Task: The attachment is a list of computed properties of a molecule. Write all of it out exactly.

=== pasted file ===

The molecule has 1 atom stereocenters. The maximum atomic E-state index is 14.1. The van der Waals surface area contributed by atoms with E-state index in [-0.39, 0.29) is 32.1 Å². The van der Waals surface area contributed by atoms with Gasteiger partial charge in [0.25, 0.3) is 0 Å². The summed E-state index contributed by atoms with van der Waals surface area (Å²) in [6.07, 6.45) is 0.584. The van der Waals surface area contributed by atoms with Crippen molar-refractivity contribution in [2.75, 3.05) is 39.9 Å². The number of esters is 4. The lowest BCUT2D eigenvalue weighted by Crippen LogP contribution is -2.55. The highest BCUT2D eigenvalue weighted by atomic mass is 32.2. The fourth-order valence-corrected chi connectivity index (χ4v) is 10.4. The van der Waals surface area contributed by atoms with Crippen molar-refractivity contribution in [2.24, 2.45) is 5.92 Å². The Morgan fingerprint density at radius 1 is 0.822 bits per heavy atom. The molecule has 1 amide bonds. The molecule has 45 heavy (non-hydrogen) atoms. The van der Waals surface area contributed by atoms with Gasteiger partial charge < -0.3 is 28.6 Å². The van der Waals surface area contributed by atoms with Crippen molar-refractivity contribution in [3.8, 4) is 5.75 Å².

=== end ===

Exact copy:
The molecule has 1 atom stereocenters. The maximum atomic E-state index is 14.1. The van der Waals surface area contributed by atoms with E-state index in [-0.39, 0.29) is 32.1 Å². The van der Waals surface area contributed by atoms with Gasteiger partial charge in [0.25, 0.3) is 0 Å². The summed E-state index contributed by atoms with van der Waals surface area (Å²) in [6.07, 6.45) is 0.584. The van der Waals surface area contributed by atoms with Crippen molar-refractivity contribution in [2.75, 3.05) is 39.9 Å². The number of esters is 4. The lowest BCUT2D eigenvalue weighted by Crippen LogP contribution is -2.55. The highest BCUT2D eigenvalue weighted by atomic mass is 32.2. The fourth-order valence-corrected chi connectivity index (χ4v) is 10.4. The van der Waals surface area contributed by atoms with Crippen molar-refractivity contribution in [2.24, 2.45) is 5.92 Å². The Morgan fingerprint density at radius 1 is 0.822 bits per heavy atom. The molecule has 1 amide bonds. The molecule has 45 heavy (non-hydrogen) atoms. The van der Waals surface area contributed by atoms with Gasteiger partial charge < -0.3 is 28.6 Å². The van der Waals surface area contributed by atoms with Crippen molar-refractivity contribution in [3.8, 4) is 5.75 Å².